In its short existence, Wordle has cemented its place as a global phenomenon, and players are still avidly documenting their daily scores in family group chats and beyond.
The word game, which was developed by US-based software engineer Josh Wardle in October 2021 and later bought by The New York Times for an undisclosed seven-figure sum, sees players try to guess a five-letter word in just six attempts.
It was only a matter of time before somebody sat down to work out which country is the world champion Wordler.
The assumption that English-speaking nations would lead the scoreboard couldn’t be further from the truth. Just three countries in Wordle-solving top 10 are native English speakers, and embarrassingly, New Zealand is nowhere close to cracking it.
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In an analysis of Twitter users’ scores, WordTips pulled nearly 200,000 tweets with the #Wordle hashtag, extracting game scores from over 140,000.
And the winner is? Sweden, which perhaps did not need this accolade, in addition to its rankings as the seventh highest-performing nation on the Human Development Index, as well as the world’s seventh-happiest country. Swedish Wordle players completed the puzzles in an average of 3.72 guesses.
This is a strong lead above Switzerland, which placed second with an average of 3.78 attempts, and Poland, who placed third with 3.79.
In addition to the bitter pill that is our own failure to make the top 10 list, Kiwis must also accept that in Wordle, Australia has us beat. Our closest neighbours tied with Belgium for joint fourth, with 3.80.
Finland came in sixth with 3.81 and Denmark, Brazil and South Africa tied for seventh with 3.83 to round out the top 10.
Of the 49 countries studied, New Zealand placed 23rd – which we were also roasted for in the commentary by WordTips.
“Interestingly, New Zealand, which is home to the five-time Scrabble champion Nigel Richards, places 23rd overall,” they said.
So if you A) live in New Zealand and B) are good at Wordle, please start tweeting your scores. We need a boost.
And it gets worse: WordTips also measured which global cities had the best scores. The best Wordlers in the world live in Australia’s capital city of Canberra, and guess the word in an average of 3.58 tries.
In fact, three other Australian cities feature in the top 10, including Perth (3.70), Melbourne (3.70) and Adelaide (3.71), which placed sixth, seventh and eighth.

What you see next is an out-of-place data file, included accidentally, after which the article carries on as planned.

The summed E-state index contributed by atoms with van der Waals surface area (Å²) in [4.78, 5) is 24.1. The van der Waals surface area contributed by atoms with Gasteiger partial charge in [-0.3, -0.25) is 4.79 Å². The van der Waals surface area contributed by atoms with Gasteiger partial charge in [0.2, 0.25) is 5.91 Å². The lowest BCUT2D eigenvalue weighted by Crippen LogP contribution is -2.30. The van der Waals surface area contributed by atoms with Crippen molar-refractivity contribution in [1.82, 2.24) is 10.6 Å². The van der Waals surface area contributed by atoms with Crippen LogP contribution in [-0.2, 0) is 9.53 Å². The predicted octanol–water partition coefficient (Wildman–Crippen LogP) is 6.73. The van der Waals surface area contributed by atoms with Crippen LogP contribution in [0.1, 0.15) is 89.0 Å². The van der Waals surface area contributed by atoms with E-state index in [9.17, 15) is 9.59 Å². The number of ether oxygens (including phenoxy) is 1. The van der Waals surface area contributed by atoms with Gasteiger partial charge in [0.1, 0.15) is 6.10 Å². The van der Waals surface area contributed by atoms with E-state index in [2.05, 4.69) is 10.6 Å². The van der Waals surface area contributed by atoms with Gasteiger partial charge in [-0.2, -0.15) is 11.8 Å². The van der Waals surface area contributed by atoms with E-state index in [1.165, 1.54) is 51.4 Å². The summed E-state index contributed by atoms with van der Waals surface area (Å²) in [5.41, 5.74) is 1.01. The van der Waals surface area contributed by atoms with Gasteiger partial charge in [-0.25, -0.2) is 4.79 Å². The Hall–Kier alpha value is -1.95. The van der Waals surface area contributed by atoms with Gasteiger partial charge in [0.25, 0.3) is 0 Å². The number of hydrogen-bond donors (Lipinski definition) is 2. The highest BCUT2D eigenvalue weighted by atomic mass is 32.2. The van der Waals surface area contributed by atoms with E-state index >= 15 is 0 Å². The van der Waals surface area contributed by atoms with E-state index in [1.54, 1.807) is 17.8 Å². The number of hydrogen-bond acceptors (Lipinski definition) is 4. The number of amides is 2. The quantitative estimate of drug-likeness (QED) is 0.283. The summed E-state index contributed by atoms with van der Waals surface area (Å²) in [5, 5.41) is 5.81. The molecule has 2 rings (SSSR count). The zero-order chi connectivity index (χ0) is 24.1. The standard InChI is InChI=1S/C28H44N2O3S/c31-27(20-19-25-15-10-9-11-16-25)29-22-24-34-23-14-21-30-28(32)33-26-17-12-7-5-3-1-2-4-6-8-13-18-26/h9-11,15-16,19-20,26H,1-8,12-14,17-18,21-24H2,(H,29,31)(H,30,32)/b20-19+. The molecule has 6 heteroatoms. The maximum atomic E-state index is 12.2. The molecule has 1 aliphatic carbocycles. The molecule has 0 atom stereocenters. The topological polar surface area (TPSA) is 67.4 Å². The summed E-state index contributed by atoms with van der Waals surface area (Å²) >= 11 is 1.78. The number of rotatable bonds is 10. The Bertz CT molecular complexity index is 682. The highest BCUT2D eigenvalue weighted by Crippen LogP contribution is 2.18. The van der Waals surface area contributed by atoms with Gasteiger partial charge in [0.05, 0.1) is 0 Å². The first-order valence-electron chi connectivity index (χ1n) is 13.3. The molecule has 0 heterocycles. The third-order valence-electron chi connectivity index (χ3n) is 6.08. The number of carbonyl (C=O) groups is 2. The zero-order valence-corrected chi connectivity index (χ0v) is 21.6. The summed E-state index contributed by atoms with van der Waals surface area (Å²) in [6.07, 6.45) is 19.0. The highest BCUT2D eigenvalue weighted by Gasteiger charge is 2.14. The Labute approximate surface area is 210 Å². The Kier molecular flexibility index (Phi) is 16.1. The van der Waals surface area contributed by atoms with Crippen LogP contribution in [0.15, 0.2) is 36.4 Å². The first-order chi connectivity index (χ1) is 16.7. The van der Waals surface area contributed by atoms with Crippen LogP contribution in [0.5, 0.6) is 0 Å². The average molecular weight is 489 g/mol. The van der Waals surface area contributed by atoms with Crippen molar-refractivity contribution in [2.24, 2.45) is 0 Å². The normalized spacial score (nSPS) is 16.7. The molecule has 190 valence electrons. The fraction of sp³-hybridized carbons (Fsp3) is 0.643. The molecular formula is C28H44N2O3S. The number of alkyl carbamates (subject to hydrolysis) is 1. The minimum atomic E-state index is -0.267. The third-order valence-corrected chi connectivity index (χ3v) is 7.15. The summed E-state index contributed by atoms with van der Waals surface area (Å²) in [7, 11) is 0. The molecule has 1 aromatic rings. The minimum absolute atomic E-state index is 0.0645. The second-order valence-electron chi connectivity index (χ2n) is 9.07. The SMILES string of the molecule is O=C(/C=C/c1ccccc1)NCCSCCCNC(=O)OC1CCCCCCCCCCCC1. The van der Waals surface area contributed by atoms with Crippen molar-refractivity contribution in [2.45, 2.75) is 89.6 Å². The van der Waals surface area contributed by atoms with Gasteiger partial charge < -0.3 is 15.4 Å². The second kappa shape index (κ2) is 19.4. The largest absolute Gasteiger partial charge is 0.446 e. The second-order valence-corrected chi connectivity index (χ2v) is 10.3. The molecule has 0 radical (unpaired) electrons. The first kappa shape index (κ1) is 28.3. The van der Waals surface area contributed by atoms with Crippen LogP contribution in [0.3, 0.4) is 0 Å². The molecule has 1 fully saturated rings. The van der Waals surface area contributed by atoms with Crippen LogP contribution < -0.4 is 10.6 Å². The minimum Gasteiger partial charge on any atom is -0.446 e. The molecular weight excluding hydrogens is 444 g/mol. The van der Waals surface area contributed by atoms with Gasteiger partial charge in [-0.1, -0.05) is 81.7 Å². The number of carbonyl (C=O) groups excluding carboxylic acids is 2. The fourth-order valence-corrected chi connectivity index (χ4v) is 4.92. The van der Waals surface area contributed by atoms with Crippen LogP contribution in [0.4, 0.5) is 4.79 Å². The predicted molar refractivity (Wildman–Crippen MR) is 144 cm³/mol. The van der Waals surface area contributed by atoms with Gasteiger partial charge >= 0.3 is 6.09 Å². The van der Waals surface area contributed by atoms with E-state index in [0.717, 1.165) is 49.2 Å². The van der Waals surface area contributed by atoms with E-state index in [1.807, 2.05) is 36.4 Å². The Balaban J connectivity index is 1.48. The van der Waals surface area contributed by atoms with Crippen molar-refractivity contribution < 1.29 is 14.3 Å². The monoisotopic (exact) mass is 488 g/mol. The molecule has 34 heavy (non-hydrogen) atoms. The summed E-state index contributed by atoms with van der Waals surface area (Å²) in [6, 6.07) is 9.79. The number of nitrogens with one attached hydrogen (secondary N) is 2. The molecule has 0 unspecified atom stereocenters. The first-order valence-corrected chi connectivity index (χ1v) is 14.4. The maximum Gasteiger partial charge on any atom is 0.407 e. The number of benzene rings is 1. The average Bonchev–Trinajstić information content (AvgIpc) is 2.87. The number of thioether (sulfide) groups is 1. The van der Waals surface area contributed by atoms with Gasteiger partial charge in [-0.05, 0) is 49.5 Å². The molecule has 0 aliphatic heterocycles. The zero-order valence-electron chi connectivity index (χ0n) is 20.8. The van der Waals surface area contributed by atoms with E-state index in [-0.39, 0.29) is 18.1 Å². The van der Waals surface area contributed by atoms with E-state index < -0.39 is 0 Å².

“I wouldn’t say New Zealanders are particularly bad at word puzzles,” defends Simon Shuker, from the modest two-storey home in a Karori cul-de-sac where he devises 13x13 word puzzles called Code Crackers.
Shuker has written about 8000 Code-Crackers for New Zealand newspapers, including The Dominion Post, and more than a dozen other daily papers around the globe. He’s sold more than 150,000 Code-Cracker books over the last 18 years. Which is to say, he knows what he's on about.
"Wordle might be seen as an academic or posh pastime in some countries,” he said, especially where players already speak at least two languages.
A Wordle player who speaks English as a second language is likely to be more highly educated than your average English speaker. That explains the top three.
Whereas it was a Kiwi who helped popularise Wordle. Here, it’s an egalitarian game for the masses.
“With the enthusiasm that New Zealanders have for word puzzles, I suspect that a greater cross-section of the population are doing Wordle here.”
The other thing you've got to take into account is: “People are more likely to post particularly bad or good scores, rather than middling ones.” So a dash of tall poppy syndrome, or self-deprecating humour, might be affecting our rankings, too.
“If you’re Polish and get a bad score, you might also not want to post it because it’ll make you look like your English isn’t good.”
He wasn’t sure why Australia did so well, because “you’d think we’d be similar”.
“Good on them.”
1. Sweden, 3.72
2. Switzerland, 3.78
3. Poland, 3.79
4. Belgium, 3.80
4. Australia, 3.80
6. Finland, 3.81
7. Denmark, 3.83
7. Brazil, 3.83
7. South Africa, 3.83
10. Israel, 3.84
11. UAE, 3.87
13. Singapore, 3.88
14. Uruguay, 3.89
14. UK, 3.89
14. China, 3.89
17. Canada, 3.91
18. United States, 3.92
19. Indonesia, 3.93
20. Philippines, 3.94
21. India, 3.95
21. Pakistan, 3.95
23. Spain, 3.96
23. New Zealand, 3.96
23. Thailand, 3.96
23. Taiwan, 3.96
27. Argentina, 3.98
28. Peru, 4.00
28. Italy, 4.00
28. Czech Republic, 4.00
28. Austria, 4.00
32. Colombia, 4.01
32. Netherlands, 4.01
32. Germany, 4.01
35. Norway, 4.03
36. Malaysia, 4.04
37. Mexico, 4.05
38. Greece, 4.06
38. Sri Lanka, 4.06
38. Japan, 4.06
41. Turkey, 4.07
41. Portugal, 4.07
41. France, 4.07
44. Russia, 4.10
45. Chile, 4.15
46. Ecuador, 4.21
47. Bangladesh, 4.24
48. Kenya, 4.38
49. Egypt, 4.42
1. Canberra, Australia - 3.58
2. Jerusalem, Israel - 3.63
3. Malmo, Sweden - 3.66
4. Durban, South Africa - 3.66
5. Paris, France - 3.69
6. Perth, Australia - 3.70
7. Melbourne, Australia - 3.70
8. Adelaide, Australia - 3.71
9. Manila, Philippines - 3.72
10. Geneva, Switzerland - 3.72This story didn't write itself.Make a contribution
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